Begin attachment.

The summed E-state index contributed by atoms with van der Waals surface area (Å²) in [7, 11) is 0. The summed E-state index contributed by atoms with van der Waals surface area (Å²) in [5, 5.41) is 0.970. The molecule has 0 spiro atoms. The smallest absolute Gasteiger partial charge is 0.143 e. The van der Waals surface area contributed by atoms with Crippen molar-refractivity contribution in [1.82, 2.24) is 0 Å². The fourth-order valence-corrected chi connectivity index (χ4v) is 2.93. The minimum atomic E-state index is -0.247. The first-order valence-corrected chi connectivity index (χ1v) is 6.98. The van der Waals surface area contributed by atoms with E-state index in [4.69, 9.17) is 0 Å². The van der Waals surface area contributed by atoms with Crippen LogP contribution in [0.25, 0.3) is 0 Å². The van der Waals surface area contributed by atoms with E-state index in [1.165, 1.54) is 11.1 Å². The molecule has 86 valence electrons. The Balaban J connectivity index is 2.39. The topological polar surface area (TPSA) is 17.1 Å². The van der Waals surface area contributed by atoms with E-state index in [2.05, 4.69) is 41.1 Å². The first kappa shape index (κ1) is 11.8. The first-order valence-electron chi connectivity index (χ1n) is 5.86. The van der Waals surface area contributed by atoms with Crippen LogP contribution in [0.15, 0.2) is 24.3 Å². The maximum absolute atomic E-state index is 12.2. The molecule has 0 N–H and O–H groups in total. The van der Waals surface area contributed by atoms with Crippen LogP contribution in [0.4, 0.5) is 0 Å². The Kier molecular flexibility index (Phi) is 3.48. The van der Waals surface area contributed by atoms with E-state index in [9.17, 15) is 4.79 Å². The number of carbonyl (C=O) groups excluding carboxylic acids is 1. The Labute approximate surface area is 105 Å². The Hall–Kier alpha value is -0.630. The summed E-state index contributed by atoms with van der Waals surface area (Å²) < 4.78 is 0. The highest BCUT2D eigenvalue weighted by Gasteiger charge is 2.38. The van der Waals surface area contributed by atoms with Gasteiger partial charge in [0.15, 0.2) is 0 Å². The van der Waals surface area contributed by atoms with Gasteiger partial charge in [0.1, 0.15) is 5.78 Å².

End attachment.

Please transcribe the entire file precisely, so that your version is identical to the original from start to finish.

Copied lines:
The summed E-state index contributed by atoms with van der Waals surface area (Å²) in [7, 11) is 0. The summed E-state index contributed by atoms with van der Waals surface area (Å²) in [5, 5.41) is 0.970. The molecule has 0 spiro atoms. The smallest absolute Gasteiger partial charge is 0.143 e. The van der Waals surface area contributed by atoms with Crippen molar-refractivity contribution in [1.82, 2.24) is 0 Å². The fourth-order valence-corrected chi connectivity index (χ4v) is 2.93. The minimum atomic E-state index is -0.247. The first-order valence-corrected chi connectivity index (χ1v) is 6.98. The van der Waals surface area contributed by atoms with E-state index in [4.69, 9.17) is 0 Å². The van der Waals surface area contributed by atoms with Crippen LogP contribution in [0.25, 0.3) is 0 Å². The van der Waals surface area contributed by atoms with E-state index in [1.165, 1.54) is 11.1 Å². The molecule has 86 valence electrons. The Balaban J connectivity index is 2.39. The topological polar surface area (TPSA) is 17.1 Å². The van der Waals surface area contributed by atoms with E-state index in [2.05, 4.69) is 41.1 Å². The first kappa shape index (κ1) is 11.8. The first-order valence-electron chi connectivity index (χ1n) is 5.86. The van der Waals surface area contributed by atoms with Crippen LogP contribution in [0.15, 0.2) is 24.3 Å². The maximum absolute atomic E-state index is 12.2. The molecule has 0 N–H and O–H groups in total. The van der Waals surface area contributed by atoms with Crippen LogP contribution in [0.4, 0.5) is 0 Å². The Kier molecular flexibility index (Phi) is 3.48. The van der Waals surface area contributed by atoms with E-state index in [9.17, 15) is 4.79 Å². The number of carbonyl (C=O) groups excluding carboxylic acids is 1. The Labute approximate surface area is 105 Å². The Hall–Kier alpha value is -0.630. The summed E-state index contributed by atoms with van der Waals surface area (Å²) < 4.78 is 0. The highest BCUT2D eigenvalue weighted by Gasteiger charge is 2.38. The van der Waals surface area contributed by atoms with Gasteiger partial charge in [0.15, 0.2) is 0 Å². The van der Waals surface area contributed by atoms with Gasteiger partial charge in [0.1, 0.15) is 5.78 Å².